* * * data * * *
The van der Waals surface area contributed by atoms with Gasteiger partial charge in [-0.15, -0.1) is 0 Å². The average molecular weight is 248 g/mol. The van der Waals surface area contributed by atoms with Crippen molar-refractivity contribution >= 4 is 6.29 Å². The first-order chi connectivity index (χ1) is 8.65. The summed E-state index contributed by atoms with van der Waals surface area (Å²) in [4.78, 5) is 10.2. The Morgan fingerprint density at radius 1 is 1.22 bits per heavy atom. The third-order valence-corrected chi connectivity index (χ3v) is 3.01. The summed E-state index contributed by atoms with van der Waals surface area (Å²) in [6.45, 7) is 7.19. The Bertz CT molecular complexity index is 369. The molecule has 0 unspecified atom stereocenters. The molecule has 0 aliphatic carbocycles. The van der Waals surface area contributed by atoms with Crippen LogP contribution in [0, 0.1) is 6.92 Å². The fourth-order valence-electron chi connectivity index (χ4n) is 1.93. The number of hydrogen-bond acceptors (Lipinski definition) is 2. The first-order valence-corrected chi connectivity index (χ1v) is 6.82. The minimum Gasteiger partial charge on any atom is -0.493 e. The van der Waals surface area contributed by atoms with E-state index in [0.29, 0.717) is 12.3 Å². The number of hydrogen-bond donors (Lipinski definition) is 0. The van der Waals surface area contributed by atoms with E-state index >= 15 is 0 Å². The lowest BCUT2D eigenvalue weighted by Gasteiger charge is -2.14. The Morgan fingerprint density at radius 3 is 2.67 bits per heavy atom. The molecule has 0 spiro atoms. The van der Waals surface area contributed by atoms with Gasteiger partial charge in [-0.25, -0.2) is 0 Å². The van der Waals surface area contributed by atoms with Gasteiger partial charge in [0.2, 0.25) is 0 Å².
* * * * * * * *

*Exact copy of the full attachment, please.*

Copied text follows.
The van der Waals surface area contributed by atoms with Gasteiger partial charge in [-0.15, -0.1) is 0 Å². The average molecular weight is 248 g/mol. The van der Waals surface area contributed by atoms with Crippen molar-refractivity contribution >= 4 is 6.29 Å². The first-order chi connectivity index (χ1) is 8.65. The summed E-state index contributed by atoms with van der Waals surface area (Å²) in [4.78, 5) is 10.2. The Morgan fingerprint density at radius 1 is 1.22 bits per heavy atom. The third-order valence-corrected chi connectivity index (χ3v) is 3.01. The summed E-state index contributed by atoms with van der Waals surface area (Å²) in [6.45, 7) is 7.19. The Bertz CT molecular complexity index is 369. The molecule has 0 unspecified atom stereocenters. The molecule has 0 aliphatic carbocycles. The van der Waals surface area contributed by atoms with Crippen LogP contribution in [0, 0.1) is 6.92 Å². The fourth-order valence-electron chi connectivity index (χ4n) is 1.93. The number of hydrogen-bond acceptors (Lipinski definition) is 2. The first-order valence-corrected chi connectivity index (χ1v) is 6.82. The minimum Gasteiger partial charge on any atom is -0.493 e. The van der Waals surface area contributed by atoms with E-state index in [0.29, 0.717) is 12.3 Å². The number of hydrogen-bond donors (Lipinski definition) is 0. The van der Waals surface area contributed by atoms with E-state index >= 15 is 0 Å². The lowest BCUT2D eigenvalue weighted by Gasteiger charge is -2.14. The Morgan fingerprint density at radius 3 is 2.67 bits per heavy atom. The molecule has 0 spiro atoms. The van der Waals surface area contributed by atoms with Gasteiger partial charge in [-0.25, -0.2) is 0 Å². The van der Waals surface area contributed by atoms with Gasteiger partial charge in [0.2, 0.25) is 0 Å².